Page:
Palermo Travel Guide
Palermo is one of the most fascinating cities in Sicily. With a rich history that has been influenced by the Phoenicians, Arabs, and Normans (among others), this city offers visitors a rich mix of architecture and attractions.
From its detailed museums to its lively restaurant scene, you’ll quickly forget about the Mafia stereotypes that dog this place.
Palermo is steeped in history, with scores of popular attractions to explore. One such place is Palazzo Steri, which was once the home of Palermo’s Chiaramonte family. However, it was notorious for its association with the Holy Inquisition, a bloody crusade waged against heretics of the Roman Catholic church.
Today, it is a museum. Within, you’ll find many interesting collections, such as works by artists like Renato Guttuso, and graffiti made by prisoners detained during the Inquisition.
Another fascinating Palermo attraction is the Church of Saint John of the Hermits. This small church, which dates all the way back to the sixth century, blends Arab-Roman and Romanesque styles of architecture. The result? A church that looks every bit its age.
Soak up its atmosphere by going for a slow, deliberate walk through its cloisters, then head up the bell tower for an excellent view of Palermo. There is a downside to visiting, though, as they charge 6 EUR for admission. However, if you’re a fan of ancient churches, it may be well worth the price paid.
Visitors will then want to check out Palermo Cathedral, which sits in the heart of the city. The cathedral was built in 1185 and features stunning mosaics and paintings. If you’re in a hurry, don’t miss the one depicting the Madonna. Created in the 13th century, this portrait of the Mother of God will touch believers and non-believers alike.
Lastly, take a short day trip from Palermo to visit the Town of Monreale. Monreale is a cute, sleepy community that is most famous for Monreale Cathedral. This spectacular building has garnered a UNESCO World Heritage destination for its golden mosaics, but the rest of the structure is jaw-dropping, for the lack of a better term.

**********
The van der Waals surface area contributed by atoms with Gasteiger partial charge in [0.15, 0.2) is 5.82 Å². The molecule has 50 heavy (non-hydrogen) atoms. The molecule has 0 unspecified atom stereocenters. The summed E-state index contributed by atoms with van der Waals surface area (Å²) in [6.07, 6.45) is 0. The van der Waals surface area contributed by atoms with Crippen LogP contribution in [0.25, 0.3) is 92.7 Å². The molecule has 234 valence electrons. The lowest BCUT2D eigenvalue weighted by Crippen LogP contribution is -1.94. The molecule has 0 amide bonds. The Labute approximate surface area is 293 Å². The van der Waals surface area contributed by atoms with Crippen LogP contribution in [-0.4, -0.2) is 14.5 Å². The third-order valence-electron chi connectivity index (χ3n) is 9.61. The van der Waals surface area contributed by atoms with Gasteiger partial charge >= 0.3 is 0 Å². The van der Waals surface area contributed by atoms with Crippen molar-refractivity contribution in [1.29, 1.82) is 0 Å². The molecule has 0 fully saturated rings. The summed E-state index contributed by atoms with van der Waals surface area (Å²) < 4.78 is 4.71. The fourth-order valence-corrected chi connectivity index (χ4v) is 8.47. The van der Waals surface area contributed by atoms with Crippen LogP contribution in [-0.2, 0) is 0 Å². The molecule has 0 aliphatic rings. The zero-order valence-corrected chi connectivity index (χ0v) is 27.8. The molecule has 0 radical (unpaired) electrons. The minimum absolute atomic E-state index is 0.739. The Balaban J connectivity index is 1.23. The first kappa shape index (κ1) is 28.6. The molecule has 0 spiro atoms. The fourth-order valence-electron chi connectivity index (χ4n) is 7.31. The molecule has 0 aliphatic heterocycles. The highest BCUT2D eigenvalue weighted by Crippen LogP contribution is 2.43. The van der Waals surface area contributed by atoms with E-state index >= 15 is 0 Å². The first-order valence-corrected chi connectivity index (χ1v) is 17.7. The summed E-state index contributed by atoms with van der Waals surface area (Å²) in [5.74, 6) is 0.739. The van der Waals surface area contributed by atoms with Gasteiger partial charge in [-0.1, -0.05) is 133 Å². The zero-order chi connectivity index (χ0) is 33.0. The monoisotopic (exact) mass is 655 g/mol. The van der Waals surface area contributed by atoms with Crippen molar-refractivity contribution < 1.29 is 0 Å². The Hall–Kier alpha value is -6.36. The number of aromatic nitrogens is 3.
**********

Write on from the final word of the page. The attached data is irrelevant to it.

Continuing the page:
Palermo has no shortage of stunning scenery, but on arrival, the dramatic Monte Pellegrino will be the first feature that captures your attention. Rising nearly 2,000 feet above the sea, you can access the edge of this cape via a hiking trail.
Paved with granite stone, it isn’t the most rustic path, but the burn you’ll feel on the way up will be the same. At the end, you’ll have unparalleled views over Palermo. But while you’re at the top, also check out the sanctuary of Saint Rosalia, who is the patron saint of this city.
If the idea of hiking thousands of vertical feet makes you break out into a sweat, you may want to get your dose of nature at Orto Botanico dell’Università di Palermo. Spanning 30 acres, this 240-year-old garden contains thousands of species of flora. However, it is also to a collection of parrots who had escaped from nearby aviaries in the past.
Fans of the performing arts will want to check out Palermo’s historic opera house, Teatro Massimo. When it opened at the end of the 19th century, it was the biggest opera house in Italy and the third-biggest in Europe. And in modern times, it was the backdrop of the final scenes of Francis Ford Coppola’s Godfather III.
Soon after your arrival, call the ticket office to see if there are any upcoming shows. If there are, you’ll be in one of the most immaculate theatres anywhere in Europe, as its rich interiors and pin-drop acoustics will reinforce.
End your trip to Palermo by spending an evening in Piazza Pretoria. This square is home to Fontana Pretoria, one of this city’s most bold fountains. Because of this, it is a natural gathering place, making it perfect for people-watching.
What To Eat/Drink
Sicily is a marvelous place for foodies, and as Sicily’s capital, Palermo is the perfect spot to sample what this island has to offer. But if it’s local food that you’re after, start by having Pani ca Meusa for lunch.
This sandwich features fresh bread and a hefty helping of local cheese. However, this offering is for the adventurous, as the meat portion is offal – calf’s lung and spleen, to be exact.
At dinner time, go to a restaurant that serves Pasta chî Sàrdi. This dish, which traces its origins from Sicily’s Arabic days, consists of bucatini noodles and a sauce made from sardines, pine nuts, fennel, and saffron.
End your day on a sweet note by having a slice of Torta Setteveli. This treat is an Italian cake that boasts seven layers of chocolate. Among them are layers of Bavarian cream, chocolate mousse, and a dark chocolate glaze on top, so savour the experience.